Ten years younger than Constable, Carl Maria von Weber established himself as a leading composer and through his operas influenced later Romantic composers such as Chopin, Liszt and Mendelssohn.
Weber was born into a musical family. His father, Franz Anton, managed a theatre company, and his mother, Genovefa, was a singer. His father, recognised his son’s talents and made sure he received the best available instruction in violin and piano, as well as tutelage in composition and harmony with Michael Haydn (Joseph Haydn’s brother).
Weber was a composer, piano virtuoso, orchestrator, music critic and opera director. He helped establish the German Romantic and nationalist movements and figures prominently as the musician who established a German opera in his native land and successfully broke the chains of Italian traditions in a variety of ways:
- use of spoken dialogue in place of the Italian recitative
- use of German myths and folklore, with an emphasis on nature, for the subjects of his operas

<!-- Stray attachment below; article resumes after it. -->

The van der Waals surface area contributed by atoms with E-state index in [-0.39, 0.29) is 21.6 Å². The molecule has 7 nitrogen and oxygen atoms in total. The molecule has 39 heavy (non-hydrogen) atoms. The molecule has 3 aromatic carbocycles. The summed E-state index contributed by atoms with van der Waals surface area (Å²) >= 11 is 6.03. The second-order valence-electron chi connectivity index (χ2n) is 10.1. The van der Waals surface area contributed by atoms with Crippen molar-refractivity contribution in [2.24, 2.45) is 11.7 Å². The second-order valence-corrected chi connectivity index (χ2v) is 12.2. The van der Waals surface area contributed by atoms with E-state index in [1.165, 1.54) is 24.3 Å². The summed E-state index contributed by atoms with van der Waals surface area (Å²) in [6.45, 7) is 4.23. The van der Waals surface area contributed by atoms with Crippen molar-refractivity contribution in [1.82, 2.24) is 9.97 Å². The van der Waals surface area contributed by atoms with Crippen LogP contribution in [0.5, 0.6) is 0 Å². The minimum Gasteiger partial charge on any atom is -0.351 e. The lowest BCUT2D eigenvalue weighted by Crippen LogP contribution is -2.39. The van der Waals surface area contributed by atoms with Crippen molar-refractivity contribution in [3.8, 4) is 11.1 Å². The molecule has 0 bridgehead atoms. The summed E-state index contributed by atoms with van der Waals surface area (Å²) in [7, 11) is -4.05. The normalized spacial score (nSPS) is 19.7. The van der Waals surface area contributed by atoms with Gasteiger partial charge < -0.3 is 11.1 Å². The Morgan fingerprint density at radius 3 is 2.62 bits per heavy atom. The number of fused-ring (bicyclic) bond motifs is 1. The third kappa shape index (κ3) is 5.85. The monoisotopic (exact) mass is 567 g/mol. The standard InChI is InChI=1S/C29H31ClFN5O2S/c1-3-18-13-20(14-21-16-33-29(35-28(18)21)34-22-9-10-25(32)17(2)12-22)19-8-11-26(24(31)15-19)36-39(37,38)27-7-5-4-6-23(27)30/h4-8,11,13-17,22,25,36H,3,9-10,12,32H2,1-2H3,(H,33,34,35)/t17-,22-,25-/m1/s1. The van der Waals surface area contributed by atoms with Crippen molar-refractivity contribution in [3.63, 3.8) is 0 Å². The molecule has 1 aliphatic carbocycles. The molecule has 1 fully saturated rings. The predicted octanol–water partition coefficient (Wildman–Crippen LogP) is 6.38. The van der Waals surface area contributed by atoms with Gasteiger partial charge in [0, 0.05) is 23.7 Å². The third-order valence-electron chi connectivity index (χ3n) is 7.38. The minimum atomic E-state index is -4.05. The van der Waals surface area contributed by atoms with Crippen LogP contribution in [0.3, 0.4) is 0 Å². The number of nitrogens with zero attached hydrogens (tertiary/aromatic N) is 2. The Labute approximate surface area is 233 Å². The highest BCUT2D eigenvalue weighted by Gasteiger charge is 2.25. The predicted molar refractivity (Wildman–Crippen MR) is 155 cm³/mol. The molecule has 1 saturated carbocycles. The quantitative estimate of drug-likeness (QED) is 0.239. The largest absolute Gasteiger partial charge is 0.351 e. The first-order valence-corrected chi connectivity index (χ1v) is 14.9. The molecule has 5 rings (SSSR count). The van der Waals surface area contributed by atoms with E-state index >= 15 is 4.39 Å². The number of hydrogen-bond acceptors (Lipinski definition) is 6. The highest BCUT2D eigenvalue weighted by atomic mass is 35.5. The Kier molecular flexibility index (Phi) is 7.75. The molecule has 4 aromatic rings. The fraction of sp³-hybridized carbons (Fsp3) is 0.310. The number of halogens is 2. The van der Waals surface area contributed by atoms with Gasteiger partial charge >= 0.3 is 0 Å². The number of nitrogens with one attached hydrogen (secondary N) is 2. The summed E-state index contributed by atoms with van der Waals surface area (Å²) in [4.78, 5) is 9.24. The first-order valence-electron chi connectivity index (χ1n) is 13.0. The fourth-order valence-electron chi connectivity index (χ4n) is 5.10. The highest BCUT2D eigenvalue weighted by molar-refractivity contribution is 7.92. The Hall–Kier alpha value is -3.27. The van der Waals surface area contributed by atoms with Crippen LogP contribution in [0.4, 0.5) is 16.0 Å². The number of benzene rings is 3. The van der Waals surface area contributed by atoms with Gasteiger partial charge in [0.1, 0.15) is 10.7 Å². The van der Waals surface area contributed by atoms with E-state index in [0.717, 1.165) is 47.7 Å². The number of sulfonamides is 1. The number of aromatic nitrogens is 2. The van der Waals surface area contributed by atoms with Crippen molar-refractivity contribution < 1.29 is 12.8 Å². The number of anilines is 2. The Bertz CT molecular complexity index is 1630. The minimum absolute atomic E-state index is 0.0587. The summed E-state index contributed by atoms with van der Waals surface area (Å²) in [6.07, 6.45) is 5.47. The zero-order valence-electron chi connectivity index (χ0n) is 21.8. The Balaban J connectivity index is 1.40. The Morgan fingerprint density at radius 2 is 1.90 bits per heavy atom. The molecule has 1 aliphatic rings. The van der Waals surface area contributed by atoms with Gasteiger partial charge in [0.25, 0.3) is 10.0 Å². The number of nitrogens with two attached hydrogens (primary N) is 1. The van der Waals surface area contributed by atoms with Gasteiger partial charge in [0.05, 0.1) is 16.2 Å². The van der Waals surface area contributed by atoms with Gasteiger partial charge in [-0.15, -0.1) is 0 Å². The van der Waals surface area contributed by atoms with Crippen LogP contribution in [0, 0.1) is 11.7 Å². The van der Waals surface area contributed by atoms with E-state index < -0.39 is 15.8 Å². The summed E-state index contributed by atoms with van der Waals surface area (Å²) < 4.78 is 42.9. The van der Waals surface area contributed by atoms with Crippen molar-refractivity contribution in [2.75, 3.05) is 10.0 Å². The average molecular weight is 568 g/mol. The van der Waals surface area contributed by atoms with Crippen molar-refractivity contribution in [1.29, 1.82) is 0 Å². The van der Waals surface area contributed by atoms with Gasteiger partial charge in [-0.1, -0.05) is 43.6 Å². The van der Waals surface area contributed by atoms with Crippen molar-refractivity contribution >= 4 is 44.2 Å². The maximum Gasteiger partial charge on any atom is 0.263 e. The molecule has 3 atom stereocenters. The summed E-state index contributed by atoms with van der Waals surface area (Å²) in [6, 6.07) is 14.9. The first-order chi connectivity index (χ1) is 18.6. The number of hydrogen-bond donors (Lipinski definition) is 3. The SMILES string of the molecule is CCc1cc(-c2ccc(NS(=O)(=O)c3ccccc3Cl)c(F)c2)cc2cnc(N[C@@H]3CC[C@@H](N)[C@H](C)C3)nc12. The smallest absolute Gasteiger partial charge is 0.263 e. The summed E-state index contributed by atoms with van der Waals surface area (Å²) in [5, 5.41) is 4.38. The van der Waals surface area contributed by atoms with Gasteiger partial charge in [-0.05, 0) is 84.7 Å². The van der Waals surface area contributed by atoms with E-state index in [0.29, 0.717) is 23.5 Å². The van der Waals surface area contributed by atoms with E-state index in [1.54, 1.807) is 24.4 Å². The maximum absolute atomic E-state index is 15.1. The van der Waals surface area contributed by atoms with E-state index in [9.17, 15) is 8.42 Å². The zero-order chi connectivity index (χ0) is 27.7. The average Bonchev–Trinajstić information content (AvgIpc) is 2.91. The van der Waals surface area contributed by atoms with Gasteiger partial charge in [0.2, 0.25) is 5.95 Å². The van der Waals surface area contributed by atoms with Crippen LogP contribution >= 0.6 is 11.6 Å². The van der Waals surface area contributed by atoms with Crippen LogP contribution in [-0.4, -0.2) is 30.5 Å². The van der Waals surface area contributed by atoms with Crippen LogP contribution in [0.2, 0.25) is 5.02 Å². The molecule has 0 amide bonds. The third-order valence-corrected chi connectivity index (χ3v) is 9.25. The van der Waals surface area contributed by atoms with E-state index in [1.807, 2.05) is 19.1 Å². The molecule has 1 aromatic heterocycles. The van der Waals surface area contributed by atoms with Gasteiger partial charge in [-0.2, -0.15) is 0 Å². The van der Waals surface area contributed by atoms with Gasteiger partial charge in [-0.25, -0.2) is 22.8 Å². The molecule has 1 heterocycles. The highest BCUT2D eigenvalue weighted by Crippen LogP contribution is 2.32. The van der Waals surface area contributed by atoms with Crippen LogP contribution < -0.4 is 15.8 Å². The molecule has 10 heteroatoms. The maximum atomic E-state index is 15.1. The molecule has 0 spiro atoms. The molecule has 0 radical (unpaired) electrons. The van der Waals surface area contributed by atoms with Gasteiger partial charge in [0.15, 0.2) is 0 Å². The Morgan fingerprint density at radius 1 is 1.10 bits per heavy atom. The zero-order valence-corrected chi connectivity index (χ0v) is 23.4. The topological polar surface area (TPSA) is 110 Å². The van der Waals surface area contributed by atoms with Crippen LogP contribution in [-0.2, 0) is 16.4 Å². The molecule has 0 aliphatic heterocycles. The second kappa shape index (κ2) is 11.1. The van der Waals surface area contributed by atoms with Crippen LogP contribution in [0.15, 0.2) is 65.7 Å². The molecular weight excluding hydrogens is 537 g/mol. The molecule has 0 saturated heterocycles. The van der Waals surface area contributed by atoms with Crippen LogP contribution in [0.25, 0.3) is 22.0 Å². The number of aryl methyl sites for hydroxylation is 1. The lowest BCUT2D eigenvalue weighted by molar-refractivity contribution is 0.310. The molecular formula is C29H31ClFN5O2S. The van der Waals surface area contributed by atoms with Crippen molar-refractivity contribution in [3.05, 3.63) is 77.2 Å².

- use of the instruments of the orchestra, rather than just voices, to tell the story. Folklore and Myths
Weber used poetry, history, folklore, and myths for inspiration and strove to create a convincing synthesis between fantastic literature and music. His most famous opera, Der Freischütz, is based on a fairy story and concerns a hunter who, in order to marry the girl he loves, becomes a pawn in a bargain with the devil so that he wins a shooting contest
End of Life
Travelling to London in 1826 for the opening of his opera, Oberon, Weber witnessed the production’s success but unfortunately became ill and died from tuberculosis – he was aged 40. Buried in London to the strains of Mozart’s Requiem, his body was exhumed 1884 and returned to Dresden.
Click the tab marked ‘video’ above Weber’s portrait at the top of this page to hear:
- Oberon – Overture
- Der Frieschutz (The Free Shooter) – Hunters Chorus
- Clarinet Concerto Number One played by Sabine Meyer